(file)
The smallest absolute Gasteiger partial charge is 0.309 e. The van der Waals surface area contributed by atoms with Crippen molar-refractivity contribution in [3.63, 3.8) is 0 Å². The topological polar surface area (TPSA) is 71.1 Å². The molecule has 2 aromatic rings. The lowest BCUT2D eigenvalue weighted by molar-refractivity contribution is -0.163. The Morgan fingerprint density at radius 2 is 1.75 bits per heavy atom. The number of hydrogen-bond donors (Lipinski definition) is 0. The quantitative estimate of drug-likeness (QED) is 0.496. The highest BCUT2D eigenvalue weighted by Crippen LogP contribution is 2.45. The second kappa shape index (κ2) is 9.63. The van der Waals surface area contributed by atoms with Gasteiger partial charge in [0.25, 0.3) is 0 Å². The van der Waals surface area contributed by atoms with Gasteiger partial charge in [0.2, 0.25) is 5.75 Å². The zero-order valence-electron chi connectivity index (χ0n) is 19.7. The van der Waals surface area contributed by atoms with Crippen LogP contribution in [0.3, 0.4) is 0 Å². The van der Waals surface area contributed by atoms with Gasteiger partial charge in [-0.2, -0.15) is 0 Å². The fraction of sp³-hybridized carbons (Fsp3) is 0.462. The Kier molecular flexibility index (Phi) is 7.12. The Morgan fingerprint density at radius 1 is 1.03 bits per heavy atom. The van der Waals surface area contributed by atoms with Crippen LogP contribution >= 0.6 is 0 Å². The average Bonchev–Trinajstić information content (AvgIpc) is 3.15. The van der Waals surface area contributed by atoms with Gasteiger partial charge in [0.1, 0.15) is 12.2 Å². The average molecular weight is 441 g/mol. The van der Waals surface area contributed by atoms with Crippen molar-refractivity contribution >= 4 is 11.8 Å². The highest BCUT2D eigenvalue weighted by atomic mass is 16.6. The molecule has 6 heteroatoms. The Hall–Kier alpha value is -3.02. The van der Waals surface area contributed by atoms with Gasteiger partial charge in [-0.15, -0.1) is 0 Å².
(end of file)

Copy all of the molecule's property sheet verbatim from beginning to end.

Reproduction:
The smallest absolute Gasteiger partial charge is 0.309 e. The van der Waals surface area contributed by atoms with Crippen molar-refractivity contribution in [3.63, 3.8) is 0 Å². The topological polar surface area (TPSA) is 71.1 Å². The molecule has 2 aromatic rings. The lowest BCUT2D eigenvalue weighted by molar-refractivity contribution is -0.163. The Morgan fingerprint density at radius 2 is 1.75 bits per heavy atom. The number of hydrogen-bond donors (Lipinski definition) is 0. The quantitative estimate of drug-likeness (QED) is 0.496. The highest BCUT2D eigenvalue weighted by Crippen LogP contribution is 2.45. The second kappa shape index (κ2) is 9.63. The van der Waals surface area contributed by atoms with Gasteiger partial charge in [0.25, 0.3) is 0 Å². The van der Waals surface area contributed by atoms with Gasteiger partial charge in [0.2, 0.25) is 5.75 Å². The zero-order valence-electron chi connectivity index (χ0n) is 19.7. The van der Waals surface area contributed by atoms with Crippen LogP contribution in [0.3, 0.4) is 0 Å². The van der Waals surface area contributed by atoms with Gasteiger partial charge in [-0.2, -0.15) is 0 Å². The fraction of sp³-hybridized carbons (Fsp3) is 0.462. The Kier molecular flexibility index (Phi) is 7.12. The Morgan fingerprint density at radius 1 is 1.03 bits per heavy atom. The van der Waals surface area contributed by atoms with Crippen LogP contribution >= 0.6 is 0 Å². The average Bonchev–Trinajstić information content (AvgIpc) is 3.15. The van der Waals surface area contributed by atoms with Gasteiger partial charge in [0.1, 0.15) is 12.2 Å². The average molecular weight is 441 g/mol. The van der Waals surface area contributed by atoms with Crippen molar-refractivity contribution >= 4 is 11.8 Å². The highest BCUT2D eigenvalue weighted by atomic mass is 16.6. The molecule has 6 heteroatoms. The Hall–Kier alpha value is -3.02. The van der Waals surface area contributed by atoms with Gasteiger partial charge in [-0.15, -0.1) is 0 Å².